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God did NOT turn His back on Jesus


God did not turn his back on Jesus.

Good Friday is a day memorialized in Christian history as the day we stop and meditate on what it felt like for the disciples, Mary, and others to stand at the foot of the cross. The king is dead.

This day memorializes the darkest day in history, when Jesus was nailed to a Roman cross, lifted up, and mockingly called king. This was the day when the sins of the world were nailed to the execution post through Yeshua. 

Attempts to make sense of the scene depicted in the gospel accounts have led to many assertions, though. One of them being that God turned his back to Jesus on the cross due to the nature of the scene. This popular theory is founded in Matthew 27.

Matthew 27:46 And about the ninth hour Jesus cried with a loud voice, saying, Eli, Eli, lama sabachthani? that is to say, My God, my God, why hast thou forsaken me?

This single verse has caused many to theorize that as the sins of the world culminated onto Jesus, that God could not help but turn his face away from His son. This theory is expounded to suggest that this holy trinity was broken for the first time in all of eternity and that this is the true weight of sin.

The biggest disagreement with this theory, however, is the Bible itself. No where does the Bible seek to support this opinion. In fact, it’s quite the opposite. God does not turn His back on Jesus, nor does He turn His back on you.

When Jesus cried out the words claiming that God had forsaken Him, He was actually quoting a Psalm out of the Old Testament.

Psalm 22:1 My God, my God, why have you forsaken me?

    Why are you so far from saving me,

    so far from my cries of anguish?

This Psalm is one that portrays the author coming to a point in their life where he has lost hope, feeling the darkness cave into their life, and believes God has abandoned them. The Psalm also contains messianic themes that seem to paint a picture of the future crucifixion scene in a prophetic fashion. The chapter continues with the author claiming that his enemies have pierced his hands and feet (verse 14), has his bones on display for all to see (verse 15), and that his enemies have divided his garments through the casting of lots (verse 16).

When Jesus cries out that God has forsaken Him, it isn’t because God couldn’t stomach the scene. Jesus cries out this verse to remind His disciples, and us, of Psalm 22. As I mentioned, Psalm 22 is a psalm depicting a time of hopelessness, where one feels so far from God’s grace and mercy that it is as if God has forsaken them. It depicts someone who is experiencing violence and despair as they cry out in prayer to God. Then, Psalm 22 concludes with showing that God never left their side during their tribulation.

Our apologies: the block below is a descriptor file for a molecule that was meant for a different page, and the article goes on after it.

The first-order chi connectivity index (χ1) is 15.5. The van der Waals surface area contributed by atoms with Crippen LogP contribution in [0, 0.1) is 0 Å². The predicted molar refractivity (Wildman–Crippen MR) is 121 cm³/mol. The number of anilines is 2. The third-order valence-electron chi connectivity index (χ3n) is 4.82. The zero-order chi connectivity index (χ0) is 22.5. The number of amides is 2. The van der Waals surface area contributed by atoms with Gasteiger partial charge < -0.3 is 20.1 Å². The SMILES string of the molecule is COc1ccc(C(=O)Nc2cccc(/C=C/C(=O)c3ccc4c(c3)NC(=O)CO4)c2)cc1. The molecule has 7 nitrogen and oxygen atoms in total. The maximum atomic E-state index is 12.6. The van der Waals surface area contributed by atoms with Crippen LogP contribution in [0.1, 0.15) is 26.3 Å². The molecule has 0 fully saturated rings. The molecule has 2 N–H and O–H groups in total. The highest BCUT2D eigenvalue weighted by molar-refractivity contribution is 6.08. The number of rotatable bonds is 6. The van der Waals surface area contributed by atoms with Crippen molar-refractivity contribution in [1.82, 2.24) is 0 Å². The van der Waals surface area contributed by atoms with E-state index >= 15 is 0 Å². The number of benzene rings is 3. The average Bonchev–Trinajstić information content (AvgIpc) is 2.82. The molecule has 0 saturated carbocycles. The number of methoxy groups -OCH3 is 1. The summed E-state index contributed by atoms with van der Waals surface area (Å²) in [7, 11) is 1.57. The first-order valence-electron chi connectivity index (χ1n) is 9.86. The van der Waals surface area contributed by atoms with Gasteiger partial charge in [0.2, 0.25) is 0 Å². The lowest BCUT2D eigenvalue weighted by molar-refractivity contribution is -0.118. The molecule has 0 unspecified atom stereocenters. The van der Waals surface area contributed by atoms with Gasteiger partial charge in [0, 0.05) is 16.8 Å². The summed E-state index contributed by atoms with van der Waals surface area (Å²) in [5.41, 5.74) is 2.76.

Psalm 22:24 For he has not despised or scorned

    the suffering of the afflicted one;

he has not hidden his face from him

    but has listened to his cry for help.

No, God did not hide His face from Jesus while He was on the cross. I think that is why Jesus quoted this Psalm. He wanted all standing there that day to understand that despite what the world looks like, despite how much darkness there is, despite having absolutely no reason to have hope, God is still here. God is still working. God has not turned His back on you.

On that day, Jesus was exalted up, a crown placed on His head, and a sign officially hung proclaiming Him king. The world thought of this as a mockery, but the cross became His throne. This was how King Jesus was inaugurated, as a dead lamb standing in the center of the cosmos in the divine throne room (Revelation 5:6).

Good Friday is a day that traditionally memorializes that day when Jesus was exalted up on the cross. It should also remind us that even in the darkest moments conceivable, our God remains there. Our God has no resume of forsaking those He loves, and he loves you.

Pastor Matthew Vander Els is Founder of Founded In Truth Ministries and leads FIT fellowship in Fort Mill, SC. Matthew’s passion is the person of Yeshua and the power of the gospel, His crucifixion, and how the resurrection changed the world forever. Matthew also loves exploring the Jewish roots of the Christian faith and the archeology and anthropology of Near Eastern kingdoms as they relate to the Bible.

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